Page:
This study reports empirical cause of death patterns from Vanuatu based on age 0–59 years from hospital and community health facility data sources. Deaths in the HS data overlap those from MC on deaths in hospital and provide two similar perspectives on cause of death patterns from hospital sources. The age distributions of death (all ages) and proportional mortality for the main causes in adults by age group (0–59 years) for hospital deaths are quite similar, providing some cross validation of representativeness and validity of the two hospital sources. However, the MC data may be reliable and valid due to larger coverage for the same period and certification by a medical doctor, even though it contains a few community deaths for which a medical certificate of death was sought. For all deaths from CHF, proportional distribution of deaths by age was lower for age 15–59 years (31 %) compared to hospital sources (46–49 %), and higher for age ≥60 years (49 %) compared to hospital sources (28–31 %). For age 0–4 years, proportional mortality from infectious diseases was higher from CHF (19 %) than hospital sources (6–12 %), as was respiratory disease (20 %) compared to hospital sources (8–10 %). In adults aged 15–59 years, proportional mortality was remarkably similar for major causes of death from CHF compared to hospital sources, except for maternal deaths which were 10 % in CHF compared to 3–5 % from hospital sources. In 0–59 year olds, ill-defined causes were evident in 20 % of CHF, whereas for hospital sources the proportion was 3–4 %. Deaths with ill-defined cause were excluded from calculation of proportion mortality from specific causes. Deaths from specific causes in adults, not included in the major causes of death, were 22–25 % for community deaths and 5–10 % for hospital deaths. Certification and reporting of deaths in Vanuatu are discussed in detail in On et al. 2009 .
For deaths among those aged 0–4, all sources of data reflect the importance of neonatal causes of death, demonstrating the importance of antenatal care, appropriate delivery services, improved maternal health, and good quality neonatal care [13, 14] in reducing mortality in this age group. Infectious diseases (pneumonia, malaria, meningitis, and diarrhea) represent a significant proportion of deaths in this age group, as reported by all sources. The 2013 DHS indicated that for children <5 years in the two weeks prior to the survey: 3 % had symptoms of acute respiratory infection, 13 % of children had fever, and 12 % had diarrhea . At the DHS survey, 28 % showed evidence of stunting, 4 % wasting, 11 % underweight, and 2 % were obese for their age . This highlights the importance of programs such as the Integrated Management of Childhood Illnesses (IMCI) programs , to target these areas at a community level to accelerate progress towards reducing infant and childhood mortality under the post-2015 Sustainable Development Goals (SDGs), having failed to reach the Millennium Development Goals (MDGs) for these indices. For 5-14-year-olds, small numbers preclude detailed analysis, but the most common CoD were infection-related. External causes were also prominent in some data sources.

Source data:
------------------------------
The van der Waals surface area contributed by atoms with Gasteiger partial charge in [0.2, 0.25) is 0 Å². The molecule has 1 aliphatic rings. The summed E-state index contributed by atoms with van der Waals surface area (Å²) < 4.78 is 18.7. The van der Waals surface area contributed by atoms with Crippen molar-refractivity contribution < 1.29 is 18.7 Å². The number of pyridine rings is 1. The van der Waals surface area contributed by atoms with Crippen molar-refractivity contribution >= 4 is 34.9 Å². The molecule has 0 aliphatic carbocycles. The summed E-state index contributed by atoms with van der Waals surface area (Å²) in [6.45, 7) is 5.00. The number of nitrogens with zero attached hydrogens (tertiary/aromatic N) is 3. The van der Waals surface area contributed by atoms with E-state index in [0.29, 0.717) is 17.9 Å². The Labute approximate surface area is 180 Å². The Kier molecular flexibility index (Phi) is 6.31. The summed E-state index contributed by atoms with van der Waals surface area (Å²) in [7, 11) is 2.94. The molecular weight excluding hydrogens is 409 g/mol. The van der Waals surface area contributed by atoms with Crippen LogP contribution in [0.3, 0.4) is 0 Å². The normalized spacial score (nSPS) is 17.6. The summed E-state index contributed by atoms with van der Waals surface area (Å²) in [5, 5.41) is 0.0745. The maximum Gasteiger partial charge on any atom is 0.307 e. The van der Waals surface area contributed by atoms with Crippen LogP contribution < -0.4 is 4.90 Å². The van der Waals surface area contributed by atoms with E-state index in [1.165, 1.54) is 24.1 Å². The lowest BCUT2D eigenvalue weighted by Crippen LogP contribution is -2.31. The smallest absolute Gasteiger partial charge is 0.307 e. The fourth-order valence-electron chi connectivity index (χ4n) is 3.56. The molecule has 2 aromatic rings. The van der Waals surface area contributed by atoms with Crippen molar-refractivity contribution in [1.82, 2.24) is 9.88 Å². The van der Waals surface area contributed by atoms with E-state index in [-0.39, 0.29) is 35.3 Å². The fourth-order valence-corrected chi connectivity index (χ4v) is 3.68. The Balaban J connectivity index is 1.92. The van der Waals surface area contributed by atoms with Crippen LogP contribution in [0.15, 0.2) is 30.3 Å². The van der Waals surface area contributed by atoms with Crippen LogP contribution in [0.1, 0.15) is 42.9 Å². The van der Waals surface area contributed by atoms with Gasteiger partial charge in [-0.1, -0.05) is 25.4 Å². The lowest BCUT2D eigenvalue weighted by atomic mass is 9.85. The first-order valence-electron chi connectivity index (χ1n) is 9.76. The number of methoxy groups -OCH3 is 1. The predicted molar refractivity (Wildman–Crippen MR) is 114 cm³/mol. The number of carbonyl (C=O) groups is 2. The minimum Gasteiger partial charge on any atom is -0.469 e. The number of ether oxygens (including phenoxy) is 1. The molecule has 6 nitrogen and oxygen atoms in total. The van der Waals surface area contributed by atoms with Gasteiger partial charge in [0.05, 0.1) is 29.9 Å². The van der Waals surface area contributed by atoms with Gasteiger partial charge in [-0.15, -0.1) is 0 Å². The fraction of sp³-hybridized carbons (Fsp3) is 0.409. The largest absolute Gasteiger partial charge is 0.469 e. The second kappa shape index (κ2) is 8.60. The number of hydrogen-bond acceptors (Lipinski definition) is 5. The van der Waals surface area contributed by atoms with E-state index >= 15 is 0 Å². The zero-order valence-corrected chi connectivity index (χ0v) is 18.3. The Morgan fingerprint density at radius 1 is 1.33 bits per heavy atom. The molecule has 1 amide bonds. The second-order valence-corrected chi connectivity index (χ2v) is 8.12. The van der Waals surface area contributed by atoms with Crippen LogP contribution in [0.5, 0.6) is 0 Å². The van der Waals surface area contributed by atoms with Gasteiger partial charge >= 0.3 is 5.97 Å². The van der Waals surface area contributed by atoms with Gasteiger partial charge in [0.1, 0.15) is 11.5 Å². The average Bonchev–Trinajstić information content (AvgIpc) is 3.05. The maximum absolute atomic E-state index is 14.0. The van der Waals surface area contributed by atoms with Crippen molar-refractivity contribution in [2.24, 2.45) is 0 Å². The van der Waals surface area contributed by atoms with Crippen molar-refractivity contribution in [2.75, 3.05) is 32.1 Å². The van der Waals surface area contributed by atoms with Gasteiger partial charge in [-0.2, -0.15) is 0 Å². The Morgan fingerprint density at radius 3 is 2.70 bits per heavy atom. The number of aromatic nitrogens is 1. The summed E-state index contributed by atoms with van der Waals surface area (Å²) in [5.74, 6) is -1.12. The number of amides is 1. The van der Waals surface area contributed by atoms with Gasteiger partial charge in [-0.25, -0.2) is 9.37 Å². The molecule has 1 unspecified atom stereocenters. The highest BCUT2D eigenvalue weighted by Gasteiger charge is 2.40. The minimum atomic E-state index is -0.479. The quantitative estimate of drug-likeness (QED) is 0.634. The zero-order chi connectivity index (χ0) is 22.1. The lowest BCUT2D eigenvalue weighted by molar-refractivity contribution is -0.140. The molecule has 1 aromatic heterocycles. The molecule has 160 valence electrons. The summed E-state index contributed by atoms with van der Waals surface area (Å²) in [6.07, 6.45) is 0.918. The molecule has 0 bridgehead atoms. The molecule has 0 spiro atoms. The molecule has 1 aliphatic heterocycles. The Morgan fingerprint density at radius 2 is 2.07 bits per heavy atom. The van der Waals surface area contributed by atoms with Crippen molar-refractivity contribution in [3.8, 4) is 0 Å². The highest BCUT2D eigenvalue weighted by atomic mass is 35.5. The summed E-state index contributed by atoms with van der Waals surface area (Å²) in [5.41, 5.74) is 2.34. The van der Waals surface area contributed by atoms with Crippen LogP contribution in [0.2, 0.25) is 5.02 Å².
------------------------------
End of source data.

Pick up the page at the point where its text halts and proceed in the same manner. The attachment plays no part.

The leading causes of death for adults aged 15–59 were circulatory disease, neoplasms, diabetes, and liver diseases. Differences in cause distribution between “other heart diseases” and specific diagnoses (e.g., ischemic heart disease and cerebrovascular disease) between sources in this age group possibly reflect both more accurate reporting by doctors on the medical certificates and greater likelihood of these deaths being recorded as non-specific heart disease in community health facility reports by nurses and nursing aides – rather than reflecting a true difference in underlying disease patterns. For adult females, cervical and breast cancer rank highly as CoD in both the hospital and health facility data. NCDs were the leading causes of premature death for adults in both sexes in the 15–59 age group. For males, these were predominantly CVD and diabetes, while for females, neoplasms were the most important CoD followed by CVD and diabetes.
Compared to hospital sources, deaths in CHF had higher proportions of elderly (≥60 years) deaths coded as ill-defined (20 %) for 0–59 years, and higher CoD proportions due to infectious and respiratory diseases in children <5 years. This indicates the importance of CHF data for providing information on out-of-hospital deaths, particularly for children and the elderly, and the need to improve diagnostic specificity for CHF deaths.
The GBD 2010 estimates rank CoD for Vanuatu as: stroke (7.4 %), lower respiratory disease (6.9 %), ischemic heart disease (6.3 %), diabetes (5.5 %), preterm birth complications (4.3 %), diarrheal disease (3.2 %), tuberculosis (2.7 %), and road injury (2.5 %), measured as proportion of total years of life lost (YLL) . Thus around 20 % of YLL are due to CVD or diabetes.
Although it is not possible to provide national estimates of cause-specific mortality rates per population due to the uncertainty in existing data collections (both for level and cause of mortality), the data presented in this paper clearly demonstrate Vanuatu is dealing with a double burden of disease, with significant proportions of mortality attributed to infectious diseases, perinatal, and maternal mortality for Group I, and non-communicable disease (NCD) as Group II conditions . While the significant proportion of NCDs in adults from CHF data may, in part, be attributed to reporting of non-specific causes such as “heart problem” and “heart-stopped,” this pattern is also reflected in the hospital deaths and adds to the evidence that the mortality burden from NCDs is significant. The significant proportion of deaths attributed to NCDs in adults aged 15–59 years, including CVD and diabetes, is consistent with patterns seen in other Pacific states such as Nauru , Tonga [18, 19], and Fiji [20, 21], where NCDs have contributed to elevated premature adult mortality and thus limited improvements in LE .